2 Perfect Stocks — Yes, You Read That Right

by Tim Melvin | September 25, 2013 12:13 pm

As a long-term investor specializing in undervalued securities, I spend a lot of my time searching for the perfect stock. But my definition of “perfect stocks” may not be obvious.

Most people think a perfect stock is going up a lot right now; those tend to be the popular issues like Facebook (FB[1]) and Amazon (AMZN[2]). Because of their rapid ascent, those stocks are too richly priced for my taste.

My definition of a perfect stock is lifted from a presentation done by legendary investor Walter Schloss a few years back. A perfect stock is one that trades below book value, is profitable and has a manageable amount of debt on the balance sheet. The company also has enough insider ownership for the officers and directors to have a long-term vested interest in a higher stock price. As a final qualifier, I need for the company to pay a dividend. It doesn’t have to be much, but there needs to be some level of shareholder payout.

Most of the stocks on the list right now are smaller banks. I am fine with this outcome — I continue to think small banks are the single best sector for long-term investors[3] right now — but it also makes a statement about current valuation levels of the over stock market. This screen usually produces a 100 or so candidates; right now the total output is less than 30 names. (I will add that paucity to my growing collection of stock market red flags.)

MutualFirst Financial (MFSF[4]) makes the list, trading at 80% of book value and yielding 1.61%. The bank has total assets of about $1.4 billion and is located in Muncie, Ind. Like a lot of small banks today, the story here is one of steady credit improvement and compressed net interest margins. It is one of many smaller institutions that I think will eventually be taken over; the current regulatory climate simply does not favor little banks. Insiders own about 10% of the stock, so they are invested in the idea of a much higher stock price.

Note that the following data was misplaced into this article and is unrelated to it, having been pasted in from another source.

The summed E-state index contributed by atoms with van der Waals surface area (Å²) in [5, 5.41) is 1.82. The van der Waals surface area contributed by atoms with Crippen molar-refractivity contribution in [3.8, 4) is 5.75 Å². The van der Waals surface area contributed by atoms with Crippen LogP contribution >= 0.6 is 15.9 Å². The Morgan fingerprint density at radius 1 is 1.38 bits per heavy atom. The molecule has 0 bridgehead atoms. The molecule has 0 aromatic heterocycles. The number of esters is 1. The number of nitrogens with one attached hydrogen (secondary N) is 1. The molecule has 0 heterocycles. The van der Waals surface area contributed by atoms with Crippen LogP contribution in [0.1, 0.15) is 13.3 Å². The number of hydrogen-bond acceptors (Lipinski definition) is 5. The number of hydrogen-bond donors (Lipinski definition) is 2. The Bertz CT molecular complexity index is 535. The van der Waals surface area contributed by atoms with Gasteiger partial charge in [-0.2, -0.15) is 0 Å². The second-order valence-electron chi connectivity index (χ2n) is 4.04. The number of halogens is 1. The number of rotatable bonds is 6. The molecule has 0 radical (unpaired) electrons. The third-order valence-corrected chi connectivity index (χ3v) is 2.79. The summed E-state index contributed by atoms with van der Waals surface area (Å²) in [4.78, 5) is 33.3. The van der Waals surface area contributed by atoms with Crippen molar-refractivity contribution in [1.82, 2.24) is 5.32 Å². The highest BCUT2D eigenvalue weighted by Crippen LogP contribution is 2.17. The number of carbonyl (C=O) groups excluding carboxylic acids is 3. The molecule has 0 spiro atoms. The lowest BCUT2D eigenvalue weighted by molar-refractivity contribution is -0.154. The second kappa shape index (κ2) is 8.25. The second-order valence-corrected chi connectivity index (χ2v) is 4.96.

One of the more interesting nonbank stocks on the list is International Shipholding (ISH[5]). The company operates a fleet of U.S. and International flag vessels that provide transportation services to commercial and governmental customers, primarily under medium- to long-term charters. The fleet is widely diversified and includes several U.S.-flagged vessels that can carry freight from port to port inside the United States. The shipping industry is starting to recover, and this stock is very cheap at 80% of tangible book value. Insiders own 10% of the company and have done a good job of navigating the turbulent economy. The stock yield 3.8% at this level, so you’re getting paid to wait for the stock price to move higher.

Perfect stocks are best for patient, long-term investors — but they usually end up giving you a return that is multiples of your purchase price instead of just percentages.

At the time of publication, Melvin was long ISH and MFSF.

Endnotes:
  1. FB: http://studio-5.financialcontent.com/investplace/quote?Symbol=FB
  2. AMZN: http://studio-5.financialcontent.com/investplace/quote?Symbol=AMZN
  3. the single best sector for long-term investors: http://investorplace.com/2013/08/small-banks-are-the-trade-of-the-decade/
  4. MFSF: http://studio-5.financialcontent.com/investplace/quote?Symbol=MFSF
  5. ISH: http://studio-5.financialcontent.com/investplace/quote?Symbol=ISH

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